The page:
A federal judge orders the donation of money left over from the settlement of a 1991 case.
By Associated Press
Published September 18, 2005
PENSACOLA - The American Red Cross relief fund for Hurricane Katrina victims will receive $700,000 that remain from an antitrust lawsuit that was settled more than 10 years ago, a federal judge has ruled.
"I have determined that these funds can best be allocated . . . in alleviating the pain and suffering of, and furnishing some of the basic needs of, the victims of Hurricane Katrina," U.S. Senior District Judge Maurice Paul in Tallahassee wrote in an order dated Sept. 8.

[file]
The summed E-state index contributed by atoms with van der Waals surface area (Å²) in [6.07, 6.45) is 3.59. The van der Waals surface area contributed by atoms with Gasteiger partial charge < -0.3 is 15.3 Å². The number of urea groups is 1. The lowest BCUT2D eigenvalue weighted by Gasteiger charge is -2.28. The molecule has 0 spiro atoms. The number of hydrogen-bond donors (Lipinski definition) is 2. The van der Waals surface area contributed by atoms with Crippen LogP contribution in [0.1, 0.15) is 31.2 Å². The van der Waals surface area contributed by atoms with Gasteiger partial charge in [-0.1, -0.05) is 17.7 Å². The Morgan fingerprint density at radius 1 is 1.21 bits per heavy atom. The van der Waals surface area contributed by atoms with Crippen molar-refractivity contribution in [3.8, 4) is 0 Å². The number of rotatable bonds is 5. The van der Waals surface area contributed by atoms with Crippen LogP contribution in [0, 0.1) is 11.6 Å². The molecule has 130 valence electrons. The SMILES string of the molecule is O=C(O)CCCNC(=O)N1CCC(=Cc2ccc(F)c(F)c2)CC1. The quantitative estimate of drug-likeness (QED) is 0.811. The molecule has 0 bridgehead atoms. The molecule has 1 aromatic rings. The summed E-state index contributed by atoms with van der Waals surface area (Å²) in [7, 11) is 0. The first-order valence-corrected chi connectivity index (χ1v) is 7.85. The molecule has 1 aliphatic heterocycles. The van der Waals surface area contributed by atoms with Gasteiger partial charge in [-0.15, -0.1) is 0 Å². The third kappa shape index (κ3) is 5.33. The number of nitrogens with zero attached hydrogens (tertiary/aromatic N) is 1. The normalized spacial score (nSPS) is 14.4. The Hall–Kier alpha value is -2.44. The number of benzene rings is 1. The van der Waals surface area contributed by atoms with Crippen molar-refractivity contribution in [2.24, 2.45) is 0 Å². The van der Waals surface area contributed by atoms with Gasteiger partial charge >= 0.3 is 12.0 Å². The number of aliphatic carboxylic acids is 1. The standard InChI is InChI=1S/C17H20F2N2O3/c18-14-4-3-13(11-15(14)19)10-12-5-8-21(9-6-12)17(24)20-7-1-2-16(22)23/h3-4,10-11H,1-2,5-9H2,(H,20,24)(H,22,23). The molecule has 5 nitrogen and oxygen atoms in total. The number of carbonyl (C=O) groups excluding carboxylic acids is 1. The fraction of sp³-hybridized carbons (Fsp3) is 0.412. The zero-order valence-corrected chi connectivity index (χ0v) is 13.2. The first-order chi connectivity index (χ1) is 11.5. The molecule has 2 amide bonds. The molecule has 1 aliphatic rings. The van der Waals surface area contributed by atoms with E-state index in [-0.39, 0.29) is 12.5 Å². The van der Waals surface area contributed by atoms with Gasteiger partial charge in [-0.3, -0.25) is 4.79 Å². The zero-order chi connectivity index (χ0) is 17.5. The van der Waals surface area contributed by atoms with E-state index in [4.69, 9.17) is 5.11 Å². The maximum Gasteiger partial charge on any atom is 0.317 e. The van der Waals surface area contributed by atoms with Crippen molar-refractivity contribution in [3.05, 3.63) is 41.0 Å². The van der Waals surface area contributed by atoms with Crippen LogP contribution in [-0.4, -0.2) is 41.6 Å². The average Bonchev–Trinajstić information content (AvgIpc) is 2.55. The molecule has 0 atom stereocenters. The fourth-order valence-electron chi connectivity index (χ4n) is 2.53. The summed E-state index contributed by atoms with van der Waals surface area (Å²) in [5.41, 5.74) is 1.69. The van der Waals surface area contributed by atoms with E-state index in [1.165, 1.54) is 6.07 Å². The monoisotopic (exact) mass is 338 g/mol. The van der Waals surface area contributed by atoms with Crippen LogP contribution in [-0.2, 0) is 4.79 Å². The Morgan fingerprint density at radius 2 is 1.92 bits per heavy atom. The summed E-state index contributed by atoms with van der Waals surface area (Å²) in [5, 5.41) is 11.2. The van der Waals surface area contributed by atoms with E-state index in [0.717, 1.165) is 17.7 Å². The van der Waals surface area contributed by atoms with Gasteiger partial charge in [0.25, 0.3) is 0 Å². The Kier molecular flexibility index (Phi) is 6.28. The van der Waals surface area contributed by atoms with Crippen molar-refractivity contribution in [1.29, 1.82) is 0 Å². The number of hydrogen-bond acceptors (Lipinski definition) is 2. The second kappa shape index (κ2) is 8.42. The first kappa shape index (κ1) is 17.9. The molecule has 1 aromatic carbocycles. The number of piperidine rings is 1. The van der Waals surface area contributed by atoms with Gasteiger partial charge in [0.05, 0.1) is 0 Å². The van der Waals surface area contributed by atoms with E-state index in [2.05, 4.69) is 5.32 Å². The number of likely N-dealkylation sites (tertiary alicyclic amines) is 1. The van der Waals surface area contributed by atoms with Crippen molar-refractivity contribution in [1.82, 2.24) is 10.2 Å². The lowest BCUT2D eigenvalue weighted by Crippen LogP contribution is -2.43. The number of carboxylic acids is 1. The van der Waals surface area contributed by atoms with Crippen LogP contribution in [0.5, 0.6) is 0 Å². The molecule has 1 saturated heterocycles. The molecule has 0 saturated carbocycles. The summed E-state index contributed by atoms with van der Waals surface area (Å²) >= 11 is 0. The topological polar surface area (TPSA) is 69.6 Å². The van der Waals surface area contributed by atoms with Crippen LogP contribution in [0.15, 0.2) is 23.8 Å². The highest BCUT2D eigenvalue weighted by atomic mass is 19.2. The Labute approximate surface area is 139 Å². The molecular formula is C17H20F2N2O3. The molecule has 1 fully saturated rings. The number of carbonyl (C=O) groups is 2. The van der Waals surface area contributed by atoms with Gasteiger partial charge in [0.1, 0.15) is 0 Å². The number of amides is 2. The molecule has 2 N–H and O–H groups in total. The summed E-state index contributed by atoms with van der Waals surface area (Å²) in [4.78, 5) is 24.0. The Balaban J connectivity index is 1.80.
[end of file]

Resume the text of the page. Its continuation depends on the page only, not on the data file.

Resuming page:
In 1991, hundreds of retail drug and grocery chain stores sued three companies they claimed were conspiring to drive up the price of infant formula.
The case was settled in 1993. Two years later, more than $91 million was distributed to the purchasers. An additional $940,000 was set aside for various purposes, including the payment of people who submitted their claims late, plaintiffs' attorneys said.
But by February 2000, no additional claims had been made. Paul then ruled that the money, minus certain expenses, should be distributed for a purpose similar to that represented by those who sued.
"The complaint in this case alleged injury to consumers of infant formula, through alleged unfair pricing," he wrote. "Likewise, one of the challenges faced by rescue workers in the areas affected by Hurricane Katrina is providing essential food and drink to the victims of the storm.
Laddie Montague and Richard Arnold, two plaintiffs' attorneys, praised the judge's decision.